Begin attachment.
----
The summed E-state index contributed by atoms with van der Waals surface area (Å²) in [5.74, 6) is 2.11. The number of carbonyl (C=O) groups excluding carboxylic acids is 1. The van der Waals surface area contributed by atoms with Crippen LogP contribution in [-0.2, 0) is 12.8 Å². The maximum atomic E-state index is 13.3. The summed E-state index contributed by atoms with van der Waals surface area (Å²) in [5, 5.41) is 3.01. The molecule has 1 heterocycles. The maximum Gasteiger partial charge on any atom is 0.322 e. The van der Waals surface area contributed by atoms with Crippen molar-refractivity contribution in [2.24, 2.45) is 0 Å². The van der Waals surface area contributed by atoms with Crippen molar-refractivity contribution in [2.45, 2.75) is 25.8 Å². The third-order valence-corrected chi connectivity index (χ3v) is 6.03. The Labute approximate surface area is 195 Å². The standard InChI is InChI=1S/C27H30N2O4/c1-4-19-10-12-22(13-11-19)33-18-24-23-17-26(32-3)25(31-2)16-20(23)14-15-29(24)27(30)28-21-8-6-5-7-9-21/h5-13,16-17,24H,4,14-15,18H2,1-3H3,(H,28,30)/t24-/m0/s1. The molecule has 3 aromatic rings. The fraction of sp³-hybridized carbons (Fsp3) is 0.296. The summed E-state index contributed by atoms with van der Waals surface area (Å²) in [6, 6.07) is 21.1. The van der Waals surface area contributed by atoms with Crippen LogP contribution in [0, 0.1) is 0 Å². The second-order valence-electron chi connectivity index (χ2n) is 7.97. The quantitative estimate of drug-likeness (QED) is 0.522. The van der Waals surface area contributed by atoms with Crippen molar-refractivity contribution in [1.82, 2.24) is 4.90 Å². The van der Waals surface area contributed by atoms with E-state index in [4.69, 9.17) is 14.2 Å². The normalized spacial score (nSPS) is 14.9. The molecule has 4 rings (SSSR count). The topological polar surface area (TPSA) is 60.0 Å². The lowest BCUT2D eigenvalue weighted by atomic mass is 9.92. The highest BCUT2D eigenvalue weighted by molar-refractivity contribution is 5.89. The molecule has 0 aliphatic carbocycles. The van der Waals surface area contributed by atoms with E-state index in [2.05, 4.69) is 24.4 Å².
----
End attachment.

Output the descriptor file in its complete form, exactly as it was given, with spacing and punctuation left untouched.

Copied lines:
The summed E-state index contributed by atoms with van der Waals surface area (Å²) in [5.74, 6) is 2.11. The number of carbonyl (C=O) groups excluding carboxylic acids is 1. The van der Waals surface area contributed by atoms with Crippen LogP contribution in [-0.2, 0) is 12.8 Å². The maximum atomic E-state index is 13.3. The summed E-state index contributed by atoms with van der Waals surface area (Å²) in [5, 5.41) is 3.01. The molecule has 1 heterocycles. The maximum Gasteiger partial charge on any atom is 0.322 e. The van der Waals surface area contributed by atoms with Crippen molar-refractivity contribution in [2.24, 2.45) is 0 Å². The van der Waals surface area contributed by atoms with Crippen molar-refractivity contribution in [2.45, 2.75) is 25.8 Å². The third-order valence-corrected chi connectivity index (χ3v) is 6.03. The Labute approximate surface area is 195 Å². The standard InChI is InChI=1S/C27H30N2O4/c1-4-19-10-12-22(13-11-19)33-18-24-23-17-26(32-3)25(31-2)16-20(23)14-15-29(24)27(30)28-21-8-6-5-7-9-21/h5-13,16-17,24H,4,14-15,18H2,1-3H3,(H,28,30)/t24-/m0/s1. The molecule has 3 aromatic rings. The fraction of sp³-hybridized carbons (Fsp3) is 0.296. The summed E-state index contributed by atoms with van der Waals surface area (Å²) in [6, 6.07) is 21.1. The van der Waals surface area contributed by atoms with Crippen LogP contribution in [0, 0.1) is 0 Å². The second-order valence-electron chi connectivity index (χ2n) is 7.97. The quantitative estimate of drug-likeness (QED) is 0.522. The van der Waals surface area contributed by atoms with Crippen molar-refractivity contribution in [1.82, 2.24) is 4.90 Å². The van der Waals surface area contributed by atoms with E-state index in [4.69, 9.17) is 14.2 Å². The normalized spacial score (nSPS) is 14.9. The molecule has 4 rings (SSSR count). The topological polar surface area (TPSA) is 60.0 Å². The lowest BCUT2D eigenvalue weighted by atomic mass is 9.92. The highest BCUT2D eigenvalue weighted by molar-refractivity contribution is 5.89. The molecule has 0 aliphatic carbocycles. The van der Waals surface area contributed by atoms with E-state index in [2.05, 4.69) is 24.4 Å².